Philip Kemp - 02/16/2010 3 stars out of 5 -- "Jordan creates a haunting, lyrical mood....Farrell is touchingly vulnerable and 10-year-old newcomer Alison Barry steals her scenes..."
Box Office - 04/21/2010 4 stars out of 5 -- "There's a sprinkling of fairy dust simply in watching Farrell connect with this character....A film that's a pure delight..."
Los Angeles Times - 06/04/2010 3.5 stars out of 5 -- "The filmmaker creates a world so real that you can feel the chill of the water, smell the sweat in the bar. There is so much beauty too, with Jordan clearly ecstatic to be kicking around his hometown..."
Movieline - 06/02/2010
"The magic of ONDINE is all beneath the surface, a shimmery school of fish that you can never be fully sure you glimpsed, but whose existence you don't for an instant doubt. Maybe all you see is a silvery flash, but that's enough."
New York Times - 06/04/2010
"Tucked inside ONDINE, the latest from Neil Jordan, is a wisp of a tale about a mythical sea creature and the sailing man who crosses paths with this being."
A.V. Club - 06/03/2010
"[A] beguiling siren song of a movie about the way the unexpected has a way of intruding on even the most fatalistic lives." -- Grade: B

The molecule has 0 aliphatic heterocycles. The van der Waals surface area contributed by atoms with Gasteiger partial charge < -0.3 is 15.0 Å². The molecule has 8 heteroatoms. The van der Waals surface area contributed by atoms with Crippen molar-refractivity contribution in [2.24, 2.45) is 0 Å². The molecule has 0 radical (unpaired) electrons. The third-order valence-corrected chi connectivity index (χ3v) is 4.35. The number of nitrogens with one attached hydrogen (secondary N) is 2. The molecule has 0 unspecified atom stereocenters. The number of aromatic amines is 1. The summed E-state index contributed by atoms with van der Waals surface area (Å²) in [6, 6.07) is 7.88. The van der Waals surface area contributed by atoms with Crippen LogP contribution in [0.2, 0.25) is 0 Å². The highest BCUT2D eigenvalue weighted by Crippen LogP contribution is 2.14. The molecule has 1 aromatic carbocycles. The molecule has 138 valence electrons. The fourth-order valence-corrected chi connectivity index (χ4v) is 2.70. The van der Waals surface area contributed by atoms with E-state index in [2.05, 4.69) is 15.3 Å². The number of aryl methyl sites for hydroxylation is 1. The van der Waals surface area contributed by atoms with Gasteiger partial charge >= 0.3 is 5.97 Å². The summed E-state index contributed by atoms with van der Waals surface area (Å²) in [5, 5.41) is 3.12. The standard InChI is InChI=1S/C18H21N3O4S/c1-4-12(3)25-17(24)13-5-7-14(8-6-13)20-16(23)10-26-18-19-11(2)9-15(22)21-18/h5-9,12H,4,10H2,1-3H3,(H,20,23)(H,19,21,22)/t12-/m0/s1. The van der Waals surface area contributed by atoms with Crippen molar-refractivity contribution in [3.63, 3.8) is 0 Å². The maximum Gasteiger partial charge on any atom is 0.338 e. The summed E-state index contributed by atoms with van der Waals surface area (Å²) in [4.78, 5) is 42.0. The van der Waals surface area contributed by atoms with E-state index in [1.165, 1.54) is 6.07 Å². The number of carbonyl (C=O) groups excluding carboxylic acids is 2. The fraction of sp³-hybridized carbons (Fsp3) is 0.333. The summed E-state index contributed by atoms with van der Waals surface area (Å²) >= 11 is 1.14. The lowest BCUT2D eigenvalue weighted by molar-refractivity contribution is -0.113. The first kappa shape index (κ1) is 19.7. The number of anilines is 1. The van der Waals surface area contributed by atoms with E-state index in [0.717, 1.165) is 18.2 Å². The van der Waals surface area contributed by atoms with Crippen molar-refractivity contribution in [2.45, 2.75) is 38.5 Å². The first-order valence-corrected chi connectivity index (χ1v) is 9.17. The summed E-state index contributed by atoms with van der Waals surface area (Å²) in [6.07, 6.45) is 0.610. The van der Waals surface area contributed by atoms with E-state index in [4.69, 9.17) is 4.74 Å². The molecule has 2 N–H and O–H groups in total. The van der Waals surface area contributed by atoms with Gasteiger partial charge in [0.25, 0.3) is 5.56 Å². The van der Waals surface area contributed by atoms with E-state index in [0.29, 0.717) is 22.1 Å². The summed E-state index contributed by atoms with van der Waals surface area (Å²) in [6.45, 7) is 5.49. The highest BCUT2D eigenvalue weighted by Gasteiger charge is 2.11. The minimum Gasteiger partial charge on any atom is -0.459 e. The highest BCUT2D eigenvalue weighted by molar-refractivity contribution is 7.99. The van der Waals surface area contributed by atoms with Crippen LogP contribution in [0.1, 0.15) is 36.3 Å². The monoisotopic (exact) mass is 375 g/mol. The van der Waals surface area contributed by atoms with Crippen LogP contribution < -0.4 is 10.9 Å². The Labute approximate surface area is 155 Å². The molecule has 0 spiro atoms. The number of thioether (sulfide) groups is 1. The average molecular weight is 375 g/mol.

A man makes a startling discovery that may or may not be magical in this drama from writer and director Neil Jordan. Syracuse (Colin Farrell) is a fisherman who lives in a small town on the Southern coast of Ireland. Syracuse is an alcoholic, and though he's been sober for two years, most of his neighbors still remember him as a embarrassing drunk, while his ex-wife now lives with another man. Syracuse tries to scratch out a living from the ocean and help support his young daughter, Annie (Alison Barry), who suffers from a serious kidney ailment, but good luck is rarely with him until one day, when he pulls up his nets and finds what appears to be a woman caught in them. To Syracuse's surprise, the woman is alive, and he brings her to shore. The woman is a mysterious and secretive type who doesn't want to tell Syracuse anything about herself or be seen by anyone; Annie proposes that she's a selkie, a mythic creature of the sea that can take human form when it falls in love with the right person. Syracuse almost believes that Annie is right, especially after good luck and good fishing begins coming his way after discovering her, but unfortunately the woman Syracuse has named Ondine (Alicja Bachleda) has certain concerns more pressing than the good fortune of her benefactor. ONDINE was an official selection at the 2009 Toronto International Film Festival.